Okay, I'm being a little dramatic. Seminary has been a great experience and it's taught me a lot. It's given me a sense of purpose that I find empowering. But it's also a confusing sense of purpose, because it's not the purpose I expected to find and follow when I started.
So I find myself confronted with questions that I thought I'd already answered; questions like:
- Should I train toward being the pastor of a church? If so, why?
- Should I become an ordained minister? If so, why?
- Should I complete the Masters of Divinity program? The shorter Masters in Theological Studies Program? Or should I drop out entirely?
These questions derive from other questions, like:
- Is Church more often part of the problem or part of the solution?
- Is this generation's drastic turn away from Christianity to be bemoaned or celebrated?
- What does it mean to even say that you're a minister, and to whom?
I'm an extrovert and I need to think out loud, and I know most all of you to be thoughtful, intelligent people, so I want to engage in a frank discussion with you about why a person might want to become a minister, and whether it's something I should pursue.
I don't expect answers to the questions I posted above (in fact, please don't. Not yet. They are rhetorical.). But what I do ask of you, if you're interested, is that you pay attention to my postings over the next several days, which will further explain my situation and my thinking, and respond to them with your thoughts.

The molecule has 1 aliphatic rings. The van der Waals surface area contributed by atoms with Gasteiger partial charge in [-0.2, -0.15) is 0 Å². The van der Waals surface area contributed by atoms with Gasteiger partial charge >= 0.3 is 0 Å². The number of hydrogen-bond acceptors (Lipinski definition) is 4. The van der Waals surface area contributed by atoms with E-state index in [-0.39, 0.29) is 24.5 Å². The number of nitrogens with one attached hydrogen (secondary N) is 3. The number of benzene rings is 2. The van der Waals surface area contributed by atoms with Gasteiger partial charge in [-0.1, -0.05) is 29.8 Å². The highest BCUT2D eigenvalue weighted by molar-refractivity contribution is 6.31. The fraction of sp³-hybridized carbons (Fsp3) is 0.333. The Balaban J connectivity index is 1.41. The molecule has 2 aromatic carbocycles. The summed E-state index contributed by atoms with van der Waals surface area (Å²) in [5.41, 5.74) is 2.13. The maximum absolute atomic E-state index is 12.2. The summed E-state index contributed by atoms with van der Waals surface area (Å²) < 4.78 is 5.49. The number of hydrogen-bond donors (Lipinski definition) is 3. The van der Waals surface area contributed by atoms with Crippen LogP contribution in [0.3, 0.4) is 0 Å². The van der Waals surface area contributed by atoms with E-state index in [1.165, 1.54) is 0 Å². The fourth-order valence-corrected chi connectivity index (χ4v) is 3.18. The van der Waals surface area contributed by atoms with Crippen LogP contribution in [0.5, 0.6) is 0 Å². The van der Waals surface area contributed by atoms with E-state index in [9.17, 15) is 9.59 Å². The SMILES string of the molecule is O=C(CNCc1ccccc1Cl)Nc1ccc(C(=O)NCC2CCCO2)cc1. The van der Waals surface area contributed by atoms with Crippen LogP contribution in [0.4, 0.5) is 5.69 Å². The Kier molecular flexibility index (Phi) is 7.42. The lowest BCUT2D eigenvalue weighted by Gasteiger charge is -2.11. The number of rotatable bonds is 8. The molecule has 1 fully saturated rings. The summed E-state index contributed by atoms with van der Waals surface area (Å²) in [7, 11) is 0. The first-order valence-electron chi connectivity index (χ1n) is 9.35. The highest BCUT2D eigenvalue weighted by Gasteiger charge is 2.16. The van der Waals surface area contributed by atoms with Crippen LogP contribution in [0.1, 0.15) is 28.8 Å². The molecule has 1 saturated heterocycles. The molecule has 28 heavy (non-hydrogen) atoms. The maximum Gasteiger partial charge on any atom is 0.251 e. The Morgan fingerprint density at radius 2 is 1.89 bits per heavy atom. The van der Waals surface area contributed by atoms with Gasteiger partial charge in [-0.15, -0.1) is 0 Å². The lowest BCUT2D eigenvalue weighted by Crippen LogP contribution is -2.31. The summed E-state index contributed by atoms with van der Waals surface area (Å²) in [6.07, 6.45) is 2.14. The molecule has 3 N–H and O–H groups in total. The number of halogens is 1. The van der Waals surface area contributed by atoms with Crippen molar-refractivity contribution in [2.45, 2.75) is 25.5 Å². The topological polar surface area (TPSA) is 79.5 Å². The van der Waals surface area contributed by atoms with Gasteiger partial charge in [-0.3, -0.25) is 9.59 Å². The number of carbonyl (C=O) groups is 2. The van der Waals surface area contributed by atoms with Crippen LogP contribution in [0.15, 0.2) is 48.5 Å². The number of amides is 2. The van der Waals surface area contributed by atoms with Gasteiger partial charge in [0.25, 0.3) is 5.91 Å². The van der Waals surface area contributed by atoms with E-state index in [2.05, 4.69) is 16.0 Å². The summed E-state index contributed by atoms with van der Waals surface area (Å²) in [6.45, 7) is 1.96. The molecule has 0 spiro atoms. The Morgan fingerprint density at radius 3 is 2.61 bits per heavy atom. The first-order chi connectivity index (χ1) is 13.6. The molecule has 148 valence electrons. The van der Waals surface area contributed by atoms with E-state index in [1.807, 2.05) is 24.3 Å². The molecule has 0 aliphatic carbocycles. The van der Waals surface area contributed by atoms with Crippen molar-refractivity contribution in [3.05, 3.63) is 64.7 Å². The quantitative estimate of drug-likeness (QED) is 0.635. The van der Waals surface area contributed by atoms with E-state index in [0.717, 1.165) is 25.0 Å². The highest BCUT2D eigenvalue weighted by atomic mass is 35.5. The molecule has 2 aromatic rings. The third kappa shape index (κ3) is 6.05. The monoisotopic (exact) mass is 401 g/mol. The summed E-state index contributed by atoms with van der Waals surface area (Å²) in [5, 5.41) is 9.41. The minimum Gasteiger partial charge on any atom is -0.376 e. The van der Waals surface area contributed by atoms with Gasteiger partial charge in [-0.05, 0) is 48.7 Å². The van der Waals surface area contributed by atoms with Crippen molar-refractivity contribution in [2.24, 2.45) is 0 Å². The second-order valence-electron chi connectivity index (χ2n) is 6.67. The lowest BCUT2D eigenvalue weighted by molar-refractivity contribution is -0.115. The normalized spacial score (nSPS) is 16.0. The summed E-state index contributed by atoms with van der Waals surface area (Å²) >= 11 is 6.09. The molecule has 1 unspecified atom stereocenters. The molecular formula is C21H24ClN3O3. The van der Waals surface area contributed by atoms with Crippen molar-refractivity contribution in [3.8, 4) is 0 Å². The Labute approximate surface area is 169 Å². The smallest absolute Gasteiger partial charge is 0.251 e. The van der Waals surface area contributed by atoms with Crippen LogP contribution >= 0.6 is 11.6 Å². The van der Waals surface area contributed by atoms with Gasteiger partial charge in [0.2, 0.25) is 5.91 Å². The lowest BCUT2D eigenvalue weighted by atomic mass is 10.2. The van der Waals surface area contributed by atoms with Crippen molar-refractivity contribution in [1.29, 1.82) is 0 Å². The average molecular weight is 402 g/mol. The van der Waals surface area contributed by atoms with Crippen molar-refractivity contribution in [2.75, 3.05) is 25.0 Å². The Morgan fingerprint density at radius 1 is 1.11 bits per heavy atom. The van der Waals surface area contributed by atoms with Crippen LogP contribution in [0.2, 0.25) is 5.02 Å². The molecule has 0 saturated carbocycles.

I'm aware that some of you are atheists, and I'm aware that some of you are believers. I'm aware that some of you love the communal worship of organized religion and some of you view the church as a source of oppression and regression in society. Some of you have had no problem making me aware that I'd be an excellent preacher, or that I'd be a terrible one!
These are exactly the kinds of disagreements I welcome. I'd rather not have the discussion turn into a debate over the existence of God, but I'm perfectly happy with a CIVIL and RESPECTFUL debate over the value of faith and religion, if it comes to that.
I confess that the title of this post was sort of misleading. I'm not really asking you to tell me what to think, but I'm asking you to help me think it through.
E.M. Forster asked: “How can I know what I think before I say it?” I'm asking you to help me figure out what I think through the process of "saying" it out loud.
I hope you can find the time to pitch in.